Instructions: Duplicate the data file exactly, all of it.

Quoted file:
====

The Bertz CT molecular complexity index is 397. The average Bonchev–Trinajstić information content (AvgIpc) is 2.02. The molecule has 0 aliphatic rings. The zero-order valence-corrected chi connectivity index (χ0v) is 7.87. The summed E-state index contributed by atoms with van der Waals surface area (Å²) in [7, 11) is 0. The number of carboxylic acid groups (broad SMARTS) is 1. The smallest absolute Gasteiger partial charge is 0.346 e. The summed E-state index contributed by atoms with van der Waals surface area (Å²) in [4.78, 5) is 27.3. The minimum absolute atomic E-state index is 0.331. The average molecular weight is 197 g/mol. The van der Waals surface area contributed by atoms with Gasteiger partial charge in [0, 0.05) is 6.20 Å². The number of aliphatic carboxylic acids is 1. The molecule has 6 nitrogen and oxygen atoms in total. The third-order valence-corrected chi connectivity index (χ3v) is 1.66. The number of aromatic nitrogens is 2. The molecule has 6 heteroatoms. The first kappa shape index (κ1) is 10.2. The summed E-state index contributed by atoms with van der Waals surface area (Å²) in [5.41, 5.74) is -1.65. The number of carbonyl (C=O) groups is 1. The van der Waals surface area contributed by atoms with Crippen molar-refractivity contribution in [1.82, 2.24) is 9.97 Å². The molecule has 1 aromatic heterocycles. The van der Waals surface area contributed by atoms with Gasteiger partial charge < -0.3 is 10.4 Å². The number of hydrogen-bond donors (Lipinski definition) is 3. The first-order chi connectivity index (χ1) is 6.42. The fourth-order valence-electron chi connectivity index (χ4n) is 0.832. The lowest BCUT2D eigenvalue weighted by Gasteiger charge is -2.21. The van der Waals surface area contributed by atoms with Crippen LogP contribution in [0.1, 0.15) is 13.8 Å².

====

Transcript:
The Bertz CT molecular complexity index is 397. The average Bonchev–Trinajstić information content (AvgIpc) is 2.02. The molecule has 0 aliphatic rings. The zero-order valence-corrected chi connectivity index (χ0v) is 7.87. The summed E-state index contributed by atoms with van der Waals surface area (Å²) in [7, 11) is 0. The number of carboxylic acid groups (broad SMARTS) is 1. The smallest absolute Gasteiger partial charge is 0.346 e. The summed E-state index contributed by atoms with van der Waals surface area (Å²) in [4.78, 5) is 27.3. The minimum absolute atomic E-state index is 0.331. The average molecular weight is 197 g/mol. The van der Waals surface area contributed by atoms with Gasteiger partial charge in [0, 0.05) is 6.20 Å². The number of aliphatic carboxylic acids is 1. The molecule has 6 nitrogen and oxygen atoms in total. The third-order valence-corrected chi connectivity index (χ3v) is 1.66. The number of aromatic nitrogens is 2. The molecule has 6 heteroatoms. The first kappa shape index (κ1) is 10.2. The summed E-state index contributed by atoms with van der Waals surface area (Å²) in [5.41, 5.74) is -1.65. The number of carbonyl (C=O) groups is 1. The van der Waals surface area contributed by atoms with Crippen molar-refractivity contribution in [1.82, 2.24) is 9.97 Å². The molecule has 1 aromatic heterocycles. The van der Waals surface area contributed by atoms with Gasteiger partial charge < -0.3 is 10.4 Å². The number of hydrogen-bond donors (Lipinski definition) is 3. The first-order chi connectivity index (χ1) is 6.42. The fourth-order valence-electron chi connectivity index (χ4n) is 0.832. The lowest BCUT2D eigenvalue weighted by Gasteiger charge is -2.21. The van der Waals surface area contributed by atoms with Crippen LogP contribution in [0.1, 0.15) is 13.8 Å².